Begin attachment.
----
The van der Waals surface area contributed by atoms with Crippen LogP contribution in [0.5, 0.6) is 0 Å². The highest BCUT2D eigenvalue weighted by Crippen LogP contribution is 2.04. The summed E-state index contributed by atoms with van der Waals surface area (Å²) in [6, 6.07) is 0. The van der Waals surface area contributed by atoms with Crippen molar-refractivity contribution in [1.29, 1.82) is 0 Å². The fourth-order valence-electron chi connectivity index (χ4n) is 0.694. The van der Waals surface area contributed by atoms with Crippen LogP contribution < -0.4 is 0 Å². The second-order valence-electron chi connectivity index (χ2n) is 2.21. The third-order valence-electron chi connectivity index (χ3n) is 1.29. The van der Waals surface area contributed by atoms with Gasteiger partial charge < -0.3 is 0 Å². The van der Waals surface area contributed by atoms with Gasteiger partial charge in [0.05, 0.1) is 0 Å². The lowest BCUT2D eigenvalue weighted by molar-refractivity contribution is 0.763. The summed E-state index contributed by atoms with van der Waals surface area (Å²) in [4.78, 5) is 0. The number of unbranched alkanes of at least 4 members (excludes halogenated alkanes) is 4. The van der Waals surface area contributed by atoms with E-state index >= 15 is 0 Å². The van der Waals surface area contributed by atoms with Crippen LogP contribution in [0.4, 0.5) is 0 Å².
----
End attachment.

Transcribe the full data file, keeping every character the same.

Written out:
The van der Waals surface area contributed by atoms with Crippen LogP contribution in [0.5, 0.6) is 0 Å². The highest BCUT2D eigenvalue weighted by Crippen LogP contribution is 2.04. The summed E-state index contributed by atoms with van der Waals surface area (Å²) in [6, 6.07) is 0. The van der Waals surface area contributed by atoms with Crippen molar-refractivity contribution in [1.29, 1.82) is 0 Å². The fourth-order valence-electron chi connectivity index (χ4n) is 0.694. The van der Waals surface area contributed by atoms with Crippen LogP contribution < -0.4 is 0 Å². The second-order valence-electron chi connectivity index (χ2n) is 2.21. The third-order valence-electron chi connectivity index (χ3n) is 1.29. The van der Waals surface area contributed by atoms with Gasteiger partial charge < -0.3 is 0 Å². The van der Waals surface area contributed by atoms with Gasteiger partial charge in [0.05, 0.1) is 0 Å². The lowest BCUT2D eigenvalue weighted by molar-refractivity contribution is 0.763. The summed E-state index contributed by atoms with van der Waals surface area (Å²) in [4.78, 5) is 0. The number of unbranched alkanes of at least 4 members (excludes halogenated alkanes) is 4. The van der Waals surface area contributed by atoms with E-state index >= 15 is 0 Å². The van der Waals surface area contributed by atoms with Crippen LogP contribution in [0.4, 0.5) is 0 Å².